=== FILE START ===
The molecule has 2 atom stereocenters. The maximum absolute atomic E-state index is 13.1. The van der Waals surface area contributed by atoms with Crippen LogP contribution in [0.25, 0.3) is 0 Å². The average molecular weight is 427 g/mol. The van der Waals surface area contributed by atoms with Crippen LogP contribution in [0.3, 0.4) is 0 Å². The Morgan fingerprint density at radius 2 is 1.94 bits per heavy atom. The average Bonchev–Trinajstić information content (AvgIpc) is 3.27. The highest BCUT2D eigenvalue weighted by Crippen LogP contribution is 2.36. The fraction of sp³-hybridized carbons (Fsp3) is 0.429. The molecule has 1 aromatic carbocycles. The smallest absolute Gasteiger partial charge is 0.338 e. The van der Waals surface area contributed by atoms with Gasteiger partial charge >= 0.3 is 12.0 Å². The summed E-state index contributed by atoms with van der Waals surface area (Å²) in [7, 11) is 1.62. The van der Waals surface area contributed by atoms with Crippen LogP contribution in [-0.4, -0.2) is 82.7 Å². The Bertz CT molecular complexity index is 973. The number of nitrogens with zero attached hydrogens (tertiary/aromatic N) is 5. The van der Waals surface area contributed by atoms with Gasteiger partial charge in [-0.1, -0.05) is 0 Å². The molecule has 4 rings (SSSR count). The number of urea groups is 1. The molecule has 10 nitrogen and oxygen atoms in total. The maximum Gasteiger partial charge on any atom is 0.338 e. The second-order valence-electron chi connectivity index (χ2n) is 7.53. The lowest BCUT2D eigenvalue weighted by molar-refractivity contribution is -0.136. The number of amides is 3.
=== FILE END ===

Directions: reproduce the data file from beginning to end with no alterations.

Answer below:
The molecule has 2 atom stereocenters. The maximum absolute atomic E-state index is 13.1. The van der Waals surface area contributed by atoms with Crippen LogP contribution in [0.25, 0.3) is 0 Å². The average molecular weight is 427 g/mol. The van der Waals surface area contributed by atoms with Crippen LogP contribution in [0.3, 0.4) is 0 Å². The Morgan fingerprint density at radius 2 is 1.94 bits per heavy atom. The average Bonchev–Trinajstić information content (AvgIpc) is 3.27. The highest BCUT2D eigenvalue weighted by Crippen LogP contribution is 2.36. The fraction of sp³-hybridized carbons (Fsp3) is 0.429. The molecule has 1 aromatic carbocycles. The smallest absolute Gasteiger partial charge is 0.338 e. The van der Waals surface area contributed by atoms with Gasteiger partial charge >= 0.3 is 12.0 Å². The summed E-state index contributed by atoms with van der Waals surface area (Å²) in [7, 11) is 1.62. The van der Waals surface area contributed by atoms with Crippen LogP contribution in [-0.4, -0.2) is 82.7 Å². The Bertz CT molecular complexity index is 973. The number of nitrogens with zero attached hydrogens (tertiary/aromatic N) is 5. The van der Waals surface area contributed by atoms with Gasteiger partial charge in [-0.1, -0.05) is 0 Å². The molecule has 4 rings (SSSR count). The number of urea groups is 1. The molecule has 10 nitrogen and oxygen atoms in total. The maximum Gasteiger partial charge on any atom is 0.338 e. The second-order valence-electron chi connectivity index (χ2n) is 7.53. The lowest BCUT2D eigenvalue weighted by molar-refractivity contribution is -0.136. The number of amides is 3.